TeleTracking launches a cloud-based patient flow platform called TeleTracking IQ that integrates the user experience with multiple modules and reduces upgrade complexity.
Government and Politics
FDA launches a closed beta of PrecisionFDA, an open source cloud-based platform that allows researchers to upload and share precision medicine data such as reference genomes, bioinformatics pipelines, and genomic data.
Privacy and Security
A Verizon Enterprise Solutions analysis finds that PHI breaches happen in all industries, not just healthcare, as insiders and hackers can get insurance and other health demographic information from information stored by all kinds of companies. Many companies aren’t even aware that they are storing PHI, which has a high value to hackers.
North Carolina’s HHS reports that the information of 524 people was exposed when one of its employees sent a worksheet to health directors via unencrypted email.
Southern Hills Hospital (NV) pilots AccendoWave, tablet-powered software that monitors a patient’s EEG via a headband and earbuds to detect and report pain levels. The tablet also provides video and audio content to distract from the pain.
Apple co-founder Steve Wozniak tells conference attendees that the Apple Watch is improving, but he still isn’t a big fan of anything that comes between him and his phone. He also likes laptops better than tablets and adds that he’s not an Apple fanboy: “I don’t like being in the Apple ecosystem. I don’t like being trapped. I like being independent.”
In England, the family of a woman who died in 2011 when her referral for gall bladder removal was lost between two hospitals in the same NHS trust that use different IT systems is awarded an unspecified settlement.
San Francisco Magazine gushes about the new UCSF Medical Center at Mission Bay and its 65-inch flat screen patient room TVs with built-in social media, robot-delivered meals, rooftop gardens, a teen lounge, and weekly bingo games. The 289-bed hospital and medical complex should be pretty swanky given that its first phase was estimated to cost $1.5 billion. Let’s see if outcomes improve.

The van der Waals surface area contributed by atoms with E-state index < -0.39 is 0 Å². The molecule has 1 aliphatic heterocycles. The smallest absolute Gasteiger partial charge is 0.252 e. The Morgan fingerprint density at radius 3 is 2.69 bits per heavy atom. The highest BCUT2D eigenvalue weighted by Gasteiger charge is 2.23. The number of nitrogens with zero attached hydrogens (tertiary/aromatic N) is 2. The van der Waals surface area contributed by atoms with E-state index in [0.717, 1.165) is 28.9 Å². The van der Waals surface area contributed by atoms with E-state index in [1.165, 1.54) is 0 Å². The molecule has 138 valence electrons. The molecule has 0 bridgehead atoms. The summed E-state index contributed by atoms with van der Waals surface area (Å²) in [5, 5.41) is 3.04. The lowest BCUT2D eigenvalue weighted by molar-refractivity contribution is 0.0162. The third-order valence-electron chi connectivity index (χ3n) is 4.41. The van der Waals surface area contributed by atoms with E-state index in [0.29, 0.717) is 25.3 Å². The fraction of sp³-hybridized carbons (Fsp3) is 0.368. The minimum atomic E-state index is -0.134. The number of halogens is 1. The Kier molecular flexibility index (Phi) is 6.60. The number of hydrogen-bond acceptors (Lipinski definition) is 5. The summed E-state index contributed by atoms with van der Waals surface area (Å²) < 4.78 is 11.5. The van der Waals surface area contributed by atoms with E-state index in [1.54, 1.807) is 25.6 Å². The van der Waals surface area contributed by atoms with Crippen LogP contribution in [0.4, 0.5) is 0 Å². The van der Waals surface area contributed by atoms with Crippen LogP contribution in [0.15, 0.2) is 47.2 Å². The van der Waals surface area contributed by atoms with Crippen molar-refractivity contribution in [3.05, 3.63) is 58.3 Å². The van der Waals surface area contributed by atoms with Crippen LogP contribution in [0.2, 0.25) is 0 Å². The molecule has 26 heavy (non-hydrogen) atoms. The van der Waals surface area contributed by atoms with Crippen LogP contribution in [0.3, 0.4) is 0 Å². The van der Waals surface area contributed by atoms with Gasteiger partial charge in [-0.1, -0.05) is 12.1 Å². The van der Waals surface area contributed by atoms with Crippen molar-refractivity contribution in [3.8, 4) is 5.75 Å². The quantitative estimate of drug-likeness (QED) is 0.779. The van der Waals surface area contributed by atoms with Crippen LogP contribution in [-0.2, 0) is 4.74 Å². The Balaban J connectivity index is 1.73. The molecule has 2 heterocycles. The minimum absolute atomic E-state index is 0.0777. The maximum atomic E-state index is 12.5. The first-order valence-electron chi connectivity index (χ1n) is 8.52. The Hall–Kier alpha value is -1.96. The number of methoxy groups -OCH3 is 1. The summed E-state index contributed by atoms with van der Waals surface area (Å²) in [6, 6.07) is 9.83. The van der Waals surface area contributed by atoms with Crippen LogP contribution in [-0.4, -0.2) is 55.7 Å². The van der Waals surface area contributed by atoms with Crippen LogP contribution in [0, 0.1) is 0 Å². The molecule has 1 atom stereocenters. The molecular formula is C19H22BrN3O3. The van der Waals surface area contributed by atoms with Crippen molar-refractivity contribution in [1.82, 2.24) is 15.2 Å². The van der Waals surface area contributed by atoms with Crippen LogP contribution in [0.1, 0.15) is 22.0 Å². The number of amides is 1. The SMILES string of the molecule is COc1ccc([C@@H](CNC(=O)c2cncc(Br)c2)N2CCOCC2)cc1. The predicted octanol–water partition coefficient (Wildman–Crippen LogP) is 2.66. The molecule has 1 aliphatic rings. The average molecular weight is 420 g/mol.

The New York Times covers an ominous phenomenon I reported weeks ago after playing around with Healthcare.gov, Stride Health, and insurance company sites: ACA-mandated plans may or may not carry reasonable premiums, but the real gotcha is in annual deductibles that can range from $3,000 to $6,000 and more. The paper found that more than half of Healthcare.gov plans have a deductible of at least $3,000, leaving patients (especially the desirable young and healthy ones) with insurance they can’t afford to use. That encourages them to simply drop their policies since they’ll be paying all of their medical expenses out of pocket anyway. It’s bad enough that middle-class patients have to come up with thousands of dollars before their hard-won insurance contributes anything, but another to providers who have to try to collect the money patients owe them (knowing that people don’t rank medical bills high on their must-pay list). It’s obvious to me that both patients and providers are going to be complaining loudly about what they thought ACA was going to do for them vs. what has actually happened. Not many people have a spare $5,000 lying around to pay an unexpected ED or surgery bill. Providers had better (a) look at point-of-service collections; (b) figure out ways to get patients on payment plans; and (c) expect their income and cash flow to take a beating due to commercially insured patients rather than just Medicare recipients. “Real” insurance is starting to look like that fake, late-night TV hawked “insurance” from years ago that was really just a discount card that few providers would accept.
This tweet by Nick Dawson of Sibley Memorial Hospital provides a good story that explains how uncoordinated healthcare (and healthcare information) is.
- HIT Breakdown 12 – Healthy Planet: Opportunities and challenges (Nordic)
- T-System CHART Awards: Recognizing this quarter’s recipients (T-System)
- Operational Command Centers Yield Positive Results at Carilion & Rush (TeleTracking)
- Best Practices for HEDIS Record Retrieval (Verisk Health)
- Learning the Lessons of MHealth History (Voalte)
- Is Your Patient-centered Care Management Approach Really Patient-centered? (ZeOmega)
- Xerox Recognized as a Military Friendly Employer (Xerox)
- HCAHPS scores expected to determine up to 2% of hospital Medicare payments by 2017 (ZirMed)